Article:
According to a new study, Venus, often referred to as Earth’ssister planet, may have experienced tectonic activity about 4.5 billion to 3.5 billion years ago.
What is Venus' Tectonic History?
About Plate Tectonics:
Plate tectonics, a fundamental scientific theory, explains how Earth's thin outer shell is divided into tectonic plates that float on the planet's mantle. This process has contributed to the formation of oceans, continents, mountains, and the sustenance of life on Earth.
Venus, Earth's "Sister" Planet:
While Venus and Earth share similarities in size, mass, density, and volume, Venus remains the least understood among terrestrial planets.
The study suggests that Venus and its tectonic history, has intriguing implications for the planet's atmospheric composition and potential for ancient microbial life.
The study posits that plate tectonics, akin to Earth's, may have played a crucial role in shaping Venus's carbon dioxide- and nitrogen-rich atmosphere.
With approximately 96.5% carbon dioxide and less than 3.5% nitrogen, understanding Venus's atmospheric composition is crucial.
Also, Venus may have been home to microbial life billions of years ago due to tectonic activities.
How Plate Tectonics has brought Changes on Venus?
Plate tectonics on Venus would likely have ceased due to loss of water and an increasingly hot and thick atmosphere, possibly depleting the necessary ingredients for tectonic movement.
The researchers propose that planets can transition in and out of different tectonic states, suggesting the potential for planets to shift in and out of habitability rather than maintaining a constant state.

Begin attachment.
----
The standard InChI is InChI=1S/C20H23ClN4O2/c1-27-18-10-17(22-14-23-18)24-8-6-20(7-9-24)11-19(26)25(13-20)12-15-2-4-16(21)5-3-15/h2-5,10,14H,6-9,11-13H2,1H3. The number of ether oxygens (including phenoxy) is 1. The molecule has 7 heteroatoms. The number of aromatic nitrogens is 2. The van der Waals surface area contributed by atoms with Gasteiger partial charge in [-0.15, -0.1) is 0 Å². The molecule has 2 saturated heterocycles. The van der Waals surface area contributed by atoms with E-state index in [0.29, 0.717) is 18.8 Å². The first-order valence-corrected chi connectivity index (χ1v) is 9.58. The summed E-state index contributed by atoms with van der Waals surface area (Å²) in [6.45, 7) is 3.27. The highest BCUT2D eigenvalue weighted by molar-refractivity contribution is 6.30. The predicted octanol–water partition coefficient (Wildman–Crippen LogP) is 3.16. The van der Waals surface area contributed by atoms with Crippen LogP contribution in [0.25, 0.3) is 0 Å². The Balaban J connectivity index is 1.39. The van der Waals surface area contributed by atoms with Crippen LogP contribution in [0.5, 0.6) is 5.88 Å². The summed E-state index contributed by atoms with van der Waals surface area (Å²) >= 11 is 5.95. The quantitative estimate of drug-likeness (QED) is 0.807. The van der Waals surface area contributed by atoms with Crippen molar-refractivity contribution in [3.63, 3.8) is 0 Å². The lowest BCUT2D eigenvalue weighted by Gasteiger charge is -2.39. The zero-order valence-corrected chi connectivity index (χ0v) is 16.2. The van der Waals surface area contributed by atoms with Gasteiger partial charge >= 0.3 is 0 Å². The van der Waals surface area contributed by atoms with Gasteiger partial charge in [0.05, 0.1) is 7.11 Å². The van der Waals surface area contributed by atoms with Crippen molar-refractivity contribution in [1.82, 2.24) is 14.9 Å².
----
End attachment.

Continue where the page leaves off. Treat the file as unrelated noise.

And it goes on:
This realization challenges the binary perspective of tectonics being either true or false throughout a planet's history.
To confirm their findings and delve deeper into Venus's tectonic history, the researchers are hopeful for insights from the NASA upcoming mission to Venus, called DAVINCI.
This mission could provide vital clues and enhance our understanding of Venus's geological past.
Additionally, the researchers aim to uncover the reasons behind Venus losing its plate tectonics over time.
What is Venus?
It is named after the Roman goddess of love and beauty. It is the second planet from the Sun and sixth in the solar system in size and mass.
It is the second brightest natural object in the night sky after the Moon, probably that is the reason why it was the first planet to have its motions plotted across the sky, as early as the second millennium BC.
Unlike the other planets in our solar system, Venus and Uranus spin clockwise on their axis.
It is the hottest planet in the solar system because of the high concentration of carbon dioxide which works to produce an intense greenhouse effect.
A day on Venus is longer than a year. It takes Venus longer to rotate once on its axis than to complete one orbit of the Sun.
That’s 243 Earth days to rotate once - the longest rotation of any planet in the Solar System - and only 224.7 Earth days to complete one orbit of the Sun.
Comparison With Earth:
Venus has been called Earth’s twin because of the similarities in their masses, sizes, and densities and their similar relative locations in the solar system.
No planet approaches closer to Earth than Venus; at its nearest it is the closest large body to Earth other than the Moon.
Venus has 90 times the atmospheric pressure of Earth.